The AVR 130's triple-crossover function is the sort of feature we associate with high-end separates, not $450 receivers. It will come in handy if you're running different-size speakers in your home theater--for example, if you have slender towers in the front channels, a midsize center, and tiny surrounds. The AVR 130 lets you dial in the optimum crossover point for each set of speakers. In our case, we'd start with 40Hz for the towers, 80Hz for the center, and 120Hz for the surround speakers. With less flexible receivers, you're forced to pick one compromise setting (say, 80Hz for all of the speakers), but it won't deliver optimum sound quality.

We encountered one minor operational snag: the AVR 130 occasionally clipped off the first second of audio from DVDs when we jumped ahead chapters. Apparently, its digital-to-analog converters were a trifle tardy locking onto the DVD player's signals, so there was a lag between when the video started and when we heard sound (we've seen other receivers do the same thing).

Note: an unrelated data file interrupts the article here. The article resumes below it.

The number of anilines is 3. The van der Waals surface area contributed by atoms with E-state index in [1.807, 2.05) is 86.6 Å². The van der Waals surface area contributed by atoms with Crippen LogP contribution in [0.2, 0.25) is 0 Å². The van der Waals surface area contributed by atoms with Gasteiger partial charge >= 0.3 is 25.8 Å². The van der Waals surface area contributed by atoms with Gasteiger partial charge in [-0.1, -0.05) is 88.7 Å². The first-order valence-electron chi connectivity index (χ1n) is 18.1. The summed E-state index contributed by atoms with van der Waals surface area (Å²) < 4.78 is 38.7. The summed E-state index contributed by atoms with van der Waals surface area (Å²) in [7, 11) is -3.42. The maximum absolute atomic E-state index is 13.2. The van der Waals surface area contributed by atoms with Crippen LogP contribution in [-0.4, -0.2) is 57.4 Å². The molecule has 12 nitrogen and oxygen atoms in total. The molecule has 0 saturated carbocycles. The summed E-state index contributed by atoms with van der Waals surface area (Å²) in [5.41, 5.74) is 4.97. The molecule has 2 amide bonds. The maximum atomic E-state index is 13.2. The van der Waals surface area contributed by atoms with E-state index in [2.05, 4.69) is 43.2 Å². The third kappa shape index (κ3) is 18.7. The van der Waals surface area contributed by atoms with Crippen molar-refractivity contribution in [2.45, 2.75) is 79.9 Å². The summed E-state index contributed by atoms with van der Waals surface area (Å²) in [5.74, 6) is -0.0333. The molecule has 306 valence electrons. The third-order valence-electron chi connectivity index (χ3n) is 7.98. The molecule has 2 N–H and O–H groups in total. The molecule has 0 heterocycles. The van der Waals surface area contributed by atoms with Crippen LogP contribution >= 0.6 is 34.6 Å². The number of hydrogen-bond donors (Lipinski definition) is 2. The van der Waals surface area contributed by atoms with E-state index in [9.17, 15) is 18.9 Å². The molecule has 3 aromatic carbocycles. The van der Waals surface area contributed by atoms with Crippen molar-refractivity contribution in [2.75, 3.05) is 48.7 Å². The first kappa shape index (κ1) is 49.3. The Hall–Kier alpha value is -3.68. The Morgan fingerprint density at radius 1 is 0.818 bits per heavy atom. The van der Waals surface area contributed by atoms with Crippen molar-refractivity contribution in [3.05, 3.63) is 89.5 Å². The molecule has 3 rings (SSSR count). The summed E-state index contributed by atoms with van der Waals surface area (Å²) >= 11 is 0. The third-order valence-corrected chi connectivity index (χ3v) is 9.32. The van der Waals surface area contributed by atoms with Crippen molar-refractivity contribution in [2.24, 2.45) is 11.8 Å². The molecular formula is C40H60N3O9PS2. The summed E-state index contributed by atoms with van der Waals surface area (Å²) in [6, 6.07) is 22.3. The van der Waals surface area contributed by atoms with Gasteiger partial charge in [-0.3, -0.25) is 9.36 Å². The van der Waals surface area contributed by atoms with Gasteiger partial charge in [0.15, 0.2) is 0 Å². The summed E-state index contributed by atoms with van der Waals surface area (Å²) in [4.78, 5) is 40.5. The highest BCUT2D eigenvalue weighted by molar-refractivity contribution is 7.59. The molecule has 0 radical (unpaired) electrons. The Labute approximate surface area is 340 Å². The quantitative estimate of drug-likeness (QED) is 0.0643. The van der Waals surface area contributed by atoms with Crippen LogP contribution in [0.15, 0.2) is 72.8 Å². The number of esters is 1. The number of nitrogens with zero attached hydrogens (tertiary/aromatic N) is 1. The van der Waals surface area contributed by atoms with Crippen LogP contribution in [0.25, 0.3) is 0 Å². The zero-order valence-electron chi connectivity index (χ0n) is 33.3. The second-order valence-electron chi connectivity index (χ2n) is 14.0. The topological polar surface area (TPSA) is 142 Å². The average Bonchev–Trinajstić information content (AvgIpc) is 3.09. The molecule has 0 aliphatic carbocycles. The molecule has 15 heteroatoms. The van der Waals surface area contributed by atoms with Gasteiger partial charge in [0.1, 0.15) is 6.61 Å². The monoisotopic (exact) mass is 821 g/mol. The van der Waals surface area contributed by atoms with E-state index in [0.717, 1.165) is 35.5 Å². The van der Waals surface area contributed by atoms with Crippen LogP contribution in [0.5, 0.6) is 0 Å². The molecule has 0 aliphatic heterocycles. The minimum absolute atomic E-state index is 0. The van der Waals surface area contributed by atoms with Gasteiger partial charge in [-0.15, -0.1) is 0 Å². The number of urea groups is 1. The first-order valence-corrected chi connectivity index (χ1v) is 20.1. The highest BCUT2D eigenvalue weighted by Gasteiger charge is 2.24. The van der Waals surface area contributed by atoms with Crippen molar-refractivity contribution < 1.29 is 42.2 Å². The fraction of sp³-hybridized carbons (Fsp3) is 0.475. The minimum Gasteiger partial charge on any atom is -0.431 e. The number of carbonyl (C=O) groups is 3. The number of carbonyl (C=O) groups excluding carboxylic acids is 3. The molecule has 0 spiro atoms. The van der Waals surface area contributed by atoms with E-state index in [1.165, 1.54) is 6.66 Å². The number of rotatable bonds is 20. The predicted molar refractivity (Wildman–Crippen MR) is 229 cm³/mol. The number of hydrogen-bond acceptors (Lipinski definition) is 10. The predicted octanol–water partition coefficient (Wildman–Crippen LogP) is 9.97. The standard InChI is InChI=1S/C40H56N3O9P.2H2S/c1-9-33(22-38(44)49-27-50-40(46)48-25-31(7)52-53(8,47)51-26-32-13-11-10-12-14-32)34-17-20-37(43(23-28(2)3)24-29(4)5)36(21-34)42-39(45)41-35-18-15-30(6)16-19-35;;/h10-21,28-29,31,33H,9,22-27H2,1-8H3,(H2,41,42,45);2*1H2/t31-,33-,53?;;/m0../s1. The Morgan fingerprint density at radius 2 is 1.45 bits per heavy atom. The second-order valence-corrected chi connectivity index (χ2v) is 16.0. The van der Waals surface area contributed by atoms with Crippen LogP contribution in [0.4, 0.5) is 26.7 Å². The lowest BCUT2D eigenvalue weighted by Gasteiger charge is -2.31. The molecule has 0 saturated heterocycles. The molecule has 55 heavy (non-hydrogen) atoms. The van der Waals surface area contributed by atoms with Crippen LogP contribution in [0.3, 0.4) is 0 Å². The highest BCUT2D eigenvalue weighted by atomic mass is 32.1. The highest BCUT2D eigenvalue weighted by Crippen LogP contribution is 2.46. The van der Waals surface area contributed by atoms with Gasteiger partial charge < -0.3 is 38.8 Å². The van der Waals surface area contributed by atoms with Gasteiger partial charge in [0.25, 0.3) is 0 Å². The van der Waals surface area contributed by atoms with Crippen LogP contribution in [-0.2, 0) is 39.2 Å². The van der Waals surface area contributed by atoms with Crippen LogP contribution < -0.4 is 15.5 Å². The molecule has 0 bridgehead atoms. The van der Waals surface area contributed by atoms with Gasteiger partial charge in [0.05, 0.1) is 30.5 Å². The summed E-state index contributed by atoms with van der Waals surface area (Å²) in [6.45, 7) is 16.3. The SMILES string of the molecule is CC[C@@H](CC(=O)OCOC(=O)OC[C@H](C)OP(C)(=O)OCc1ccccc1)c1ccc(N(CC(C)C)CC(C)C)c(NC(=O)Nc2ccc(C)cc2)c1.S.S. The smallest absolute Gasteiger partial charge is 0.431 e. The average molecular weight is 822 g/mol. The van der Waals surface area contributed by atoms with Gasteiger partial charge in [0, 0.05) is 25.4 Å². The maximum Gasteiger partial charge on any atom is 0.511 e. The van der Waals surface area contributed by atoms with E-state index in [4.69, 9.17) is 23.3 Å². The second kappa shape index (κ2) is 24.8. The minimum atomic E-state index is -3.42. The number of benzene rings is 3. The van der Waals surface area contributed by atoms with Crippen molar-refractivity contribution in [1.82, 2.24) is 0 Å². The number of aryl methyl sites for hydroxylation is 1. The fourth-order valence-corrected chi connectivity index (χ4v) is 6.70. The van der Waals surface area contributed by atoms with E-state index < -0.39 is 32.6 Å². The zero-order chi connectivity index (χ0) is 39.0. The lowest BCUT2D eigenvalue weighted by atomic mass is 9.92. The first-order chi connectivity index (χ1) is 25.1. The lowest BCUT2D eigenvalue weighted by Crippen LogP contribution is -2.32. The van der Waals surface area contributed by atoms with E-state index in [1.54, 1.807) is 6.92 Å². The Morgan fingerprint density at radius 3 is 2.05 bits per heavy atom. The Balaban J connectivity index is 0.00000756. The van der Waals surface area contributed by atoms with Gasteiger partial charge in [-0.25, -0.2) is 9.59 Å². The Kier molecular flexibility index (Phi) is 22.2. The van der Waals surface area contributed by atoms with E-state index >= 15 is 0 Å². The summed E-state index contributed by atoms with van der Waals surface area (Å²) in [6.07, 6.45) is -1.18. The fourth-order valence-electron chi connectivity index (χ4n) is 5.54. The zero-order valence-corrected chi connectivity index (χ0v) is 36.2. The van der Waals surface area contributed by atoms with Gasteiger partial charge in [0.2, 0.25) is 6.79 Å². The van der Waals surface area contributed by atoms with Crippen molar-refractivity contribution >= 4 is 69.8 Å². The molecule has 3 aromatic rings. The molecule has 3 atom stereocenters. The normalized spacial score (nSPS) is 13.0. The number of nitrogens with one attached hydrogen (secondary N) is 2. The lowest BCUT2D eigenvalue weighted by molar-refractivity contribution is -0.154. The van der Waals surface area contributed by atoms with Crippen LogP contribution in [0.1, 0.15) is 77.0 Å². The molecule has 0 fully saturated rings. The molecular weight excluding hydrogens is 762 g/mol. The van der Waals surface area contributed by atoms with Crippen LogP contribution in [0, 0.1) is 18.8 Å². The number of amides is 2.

The long, slender programmable remote gets a passing grade; at least the "source" buttons are backlit for your convenience.

The AVR 130 is a five-channel (45 watts each) receiver, and it's equipped with a fairly wide range of processing options, including Dolby Digital, DTS, and Dolby Pro Logic II. You'll also find Harman's proprietary Logic 7 and VMAx modes; the former powers five- or seven-channel systems from a stereo source, while the latter simulates surround sound over stereo speakers or headphones.

Regarding the AVR 130's modest power rating, we'd like to bring up another specification that's almost always a more reliable predictor of build quality and power: the receiver's weight. The AVR 130 tips the scales at 23.8 pounds, right up there with many 100-watt-per-channel receivers. In comparison, Sony's STR-DE895 receiver (110 watts x 6) weighs 21 pounds. That's why we weren't at all concerned with the AVR 130's modest ratings, and our listening tests confirmed that hunch.